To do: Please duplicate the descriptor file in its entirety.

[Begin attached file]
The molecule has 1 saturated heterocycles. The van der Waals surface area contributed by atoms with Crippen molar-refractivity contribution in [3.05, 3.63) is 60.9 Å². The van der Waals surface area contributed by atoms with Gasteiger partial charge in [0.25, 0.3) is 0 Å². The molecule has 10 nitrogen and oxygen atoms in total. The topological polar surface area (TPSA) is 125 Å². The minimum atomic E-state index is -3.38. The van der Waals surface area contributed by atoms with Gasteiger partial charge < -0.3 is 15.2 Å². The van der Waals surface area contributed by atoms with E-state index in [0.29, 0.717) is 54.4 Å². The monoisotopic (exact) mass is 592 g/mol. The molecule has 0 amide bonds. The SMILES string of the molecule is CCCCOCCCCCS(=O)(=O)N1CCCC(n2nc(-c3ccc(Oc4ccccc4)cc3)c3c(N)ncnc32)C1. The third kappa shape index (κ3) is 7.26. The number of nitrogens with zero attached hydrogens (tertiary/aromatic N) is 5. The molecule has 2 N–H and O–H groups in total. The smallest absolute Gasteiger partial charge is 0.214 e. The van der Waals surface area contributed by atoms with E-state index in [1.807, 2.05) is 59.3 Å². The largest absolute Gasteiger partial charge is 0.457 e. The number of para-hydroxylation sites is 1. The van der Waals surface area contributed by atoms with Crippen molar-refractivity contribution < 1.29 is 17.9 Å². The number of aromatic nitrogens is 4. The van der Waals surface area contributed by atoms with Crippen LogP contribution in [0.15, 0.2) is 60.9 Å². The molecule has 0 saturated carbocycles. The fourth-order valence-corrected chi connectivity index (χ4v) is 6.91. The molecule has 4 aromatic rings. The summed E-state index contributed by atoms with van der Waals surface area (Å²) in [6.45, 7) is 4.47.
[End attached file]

The molecule has 1 saturated heterocycles. The van der Waals surface area contributed by atoms with Crippen molar-refractivity contribution in [3.05, 3.63) is 60.9 Å². The van der Waals surface area contributed by atoms with Gasteiger partial charge in [0.25, 0.3) is 0 Å². The molecule has 10 nitrogen and oxygen atoms in total. The topological polar surface area (TPSA) is 125 Å². The minimum atomic E-state index is -3.38. The van der Waals surface area contributed by atoms with Gasteiger partial charge < -0.3 is 15.2 Å². The van der Waals surface area contributed by atoms with E-state index in [0.29, 0.717) is 54.4 Å². The monoisotopic (exact) mass is 592 g/mol. The molecule has 0 amide bonds. The SMILES string of the molecule is CCCCOCCCCCS(=O)(=O)N1CCCC(n2nc(-c3ccc(Oc4ccccc4)cc3)c3c(N)ncnc32)C1. The third kappa shape index (κ3) is 7.26. The number of nitrogens with zero attached hydrogens (tertiary/aromatic N) is 5. The molecule has 2 N–H and O–H groups in total. The smallest absolute Gasteiger partial charge is 0.214 e. The van der Waals surface area contributed by atoms with E-state index in [1.807, 2.05) is 59.3 Å². The largest absolute Gasteiger partial charge is 0.457 e. The number of para-hydroxylation sites is 1. The van der Waals surface area contributed by atoms with Crippen molar-refractivity contribution < 1.29 is 17.9 Å². The number of aromatic nitrogens is 4. The van der Waals surface area contributed by atoms with Crippen LogP contribution in [0.15, 0.2) is 60.9 Å². The molecule has 0 saturated carbocycles. The fourth-order valence-corrected chi connectivity index (χ4v) is 6.91. The molecule has 4 aromatic rings. The summed E-state index contributed by atoms with van der Waals surface area (Å²) in [6.45, 7) is 4.47.